Today, like every day, I’m wearing glasses. They were made in Italy and I just made a horrible discovery: they are Dolce & Gabbana glasses.
That’s not “horrible” you’re probably thinking to yourself.
Obviously you don’t subscribe to Esquire magazine.
Anytime I see D&G on a shirt or handbag, my mind is flooded with the image that greets me each month I crack open a new Esquire. There’s this fella, who also looks like he was made in Italy, floating in what appears to be a life raft, but he looks too busy casually flexing his abs to be concerned about his life, so maybe it’s just a raft. Anyhow, he’s sweaty and is wearing a white Speedo (he definitely must be Italian). The Speedo has two strings with tiny metal aglets on the ends. The strings are way too short to tie into anything that could be labeled a knot, but even if they were long enough, they wouldn’t serve much of a purpose because they are on a Speedo.
The ad is for some type of cologne—or I should say eau de toilette. It was bad enough facing the white life raft Speedo ad once a month—slowly turning the pages hoping the next one was not The Ad. But now that I know my LensCrafter’s glasses are D&G, I’m afraid I’ll be reminded each time I put them on.
Well, at least with such a high-end “Made in Italy” brand I don’t have to be concerned with the conditions in which my glasses were manufactured, right? That’s what I thought when I bought them.
I wasn’t shopping for a designer brand. I just wanted a pair of glasses that wouldn’t break or bend when I sat on them, as I often do. They looked sturdy and they were made in Italy, which I felt a little better about than all the others that were made in China.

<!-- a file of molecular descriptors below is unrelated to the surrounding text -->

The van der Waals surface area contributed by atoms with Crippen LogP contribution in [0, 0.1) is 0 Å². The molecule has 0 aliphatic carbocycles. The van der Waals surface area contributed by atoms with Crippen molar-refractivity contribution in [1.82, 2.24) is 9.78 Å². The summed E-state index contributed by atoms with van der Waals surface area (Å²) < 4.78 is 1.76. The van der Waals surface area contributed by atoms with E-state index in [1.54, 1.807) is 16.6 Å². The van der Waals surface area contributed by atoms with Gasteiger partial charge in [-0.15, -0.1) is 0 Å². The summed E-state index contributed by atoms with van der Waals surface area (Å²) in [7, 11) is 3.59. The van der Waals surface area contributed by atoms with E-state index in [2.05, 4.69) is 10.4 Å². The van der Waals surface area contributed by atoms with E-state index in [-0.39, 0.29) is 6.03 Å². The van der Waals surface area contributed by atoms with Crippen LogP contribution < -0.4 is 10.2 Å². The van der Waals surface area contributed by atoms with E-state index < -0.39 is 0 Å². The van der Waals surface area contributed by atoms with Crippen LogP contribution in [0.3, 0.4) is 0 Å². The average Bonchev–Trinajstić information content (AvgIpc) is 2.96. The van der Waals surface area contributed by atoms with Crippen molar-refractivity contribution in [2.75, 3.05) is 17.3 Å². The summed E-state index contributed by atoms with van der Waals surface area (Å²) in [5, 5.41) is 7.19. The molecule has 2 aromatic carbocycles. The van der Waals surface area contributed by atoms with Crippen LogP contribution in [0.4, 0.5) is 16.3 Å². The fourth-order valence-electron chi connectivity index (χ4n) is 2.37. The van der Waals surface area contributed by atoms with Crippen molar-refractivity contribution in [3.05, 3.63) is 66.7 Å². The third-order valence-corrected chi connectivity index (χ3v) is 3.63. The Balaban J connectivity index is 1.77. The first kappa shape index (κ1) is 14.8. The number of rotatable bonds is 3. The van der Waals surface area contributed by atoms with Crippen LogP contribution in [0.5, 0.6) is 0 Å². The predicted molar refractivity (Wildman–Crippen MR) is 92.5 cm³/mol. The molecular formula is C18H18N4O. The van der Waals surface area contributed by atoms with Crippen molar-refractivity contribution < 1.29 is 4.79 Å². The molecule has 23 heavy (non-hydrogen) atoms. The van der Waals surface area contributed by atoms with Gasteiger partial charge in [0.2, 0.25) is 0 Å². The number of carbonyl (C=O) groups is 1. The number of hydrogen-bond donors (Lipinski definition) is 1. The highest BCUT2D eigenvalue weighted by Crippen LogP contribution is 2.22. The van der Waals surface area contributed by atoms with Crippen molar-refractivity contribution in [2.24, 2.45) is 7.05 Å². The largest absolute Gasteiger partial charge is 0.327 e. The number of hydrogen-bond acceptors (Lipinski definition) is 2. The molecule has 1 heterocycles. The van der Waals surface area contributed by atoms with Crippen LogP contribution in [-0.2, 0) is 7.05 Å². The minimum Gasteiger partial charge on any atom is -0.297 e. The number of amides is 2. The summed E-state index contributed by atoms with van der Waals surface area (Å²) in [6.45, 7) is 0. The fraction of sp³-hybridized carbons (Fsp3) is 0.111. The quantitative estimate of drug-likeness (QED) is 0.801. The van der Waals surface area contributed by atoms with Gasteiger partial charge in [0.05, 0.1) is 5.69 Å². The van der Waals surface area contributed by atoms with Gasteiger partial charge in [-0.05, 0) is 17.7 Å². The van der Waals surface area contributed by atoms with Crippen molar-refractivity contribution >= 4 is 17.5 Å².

But after a little digging I learned that “Made in Italy” doesn’t necessarily mean that a product is made by Italians. Sometimes it means Made by Imported Cheap Chinese Labor.
The Chinese workers work twice as long as their Italian counterparts and earn half as much. Much of their wage goes to paying off the debt they incurred to get to Italy. They are the indentured servants that neither Dolce nor Gabbana want us to know about.
“The Italians are funny like that,” one such Chinese worker told the UK’s Daily Mirror. “They want what we have to offer—they are so proud of their luxury handbags, shoes and clothes—but they would prefer that we weren’t seen or heard.”
An Italian manufacturer using Italian labor told the LA Times that he’s not happy about this either. “That’s plain wrong,” he said. “When you have a product like Prada or Dolce & Gabbana, you are not supposed to use illegal workers … ‘Made in Italy’ means tradition, know-how and standards. It means not only made in Italy, but made in the Italian way.”
A recent piece on The World revealed a similar situation with Made in Spain products.
While newspapers report and labels are shamed, while brands cover up and consumers gripe, the Chinese workers, far from home, work away. Theirs is a tradition of hard work. And although their hours and wages are difficult for us to relate to, their motivation is not.
As one Chinese worker told The World: “A Spaniard might say I have my house and my car, I’m not going to work for 7 dollars an hour. But me, I’ll work for that wage for 12 hours, because the more I earn, the more I have, and my child will have a roof over his head.”
I’m not sure if my glasses were made by imported Chinese labor or not, but one thing is for sure: Next month when I flip open my new Esquire and am confronted with the fella in the white Speedo, I’ll be looking through the same pair of glasses as I did last month, but I’ll see things much differently.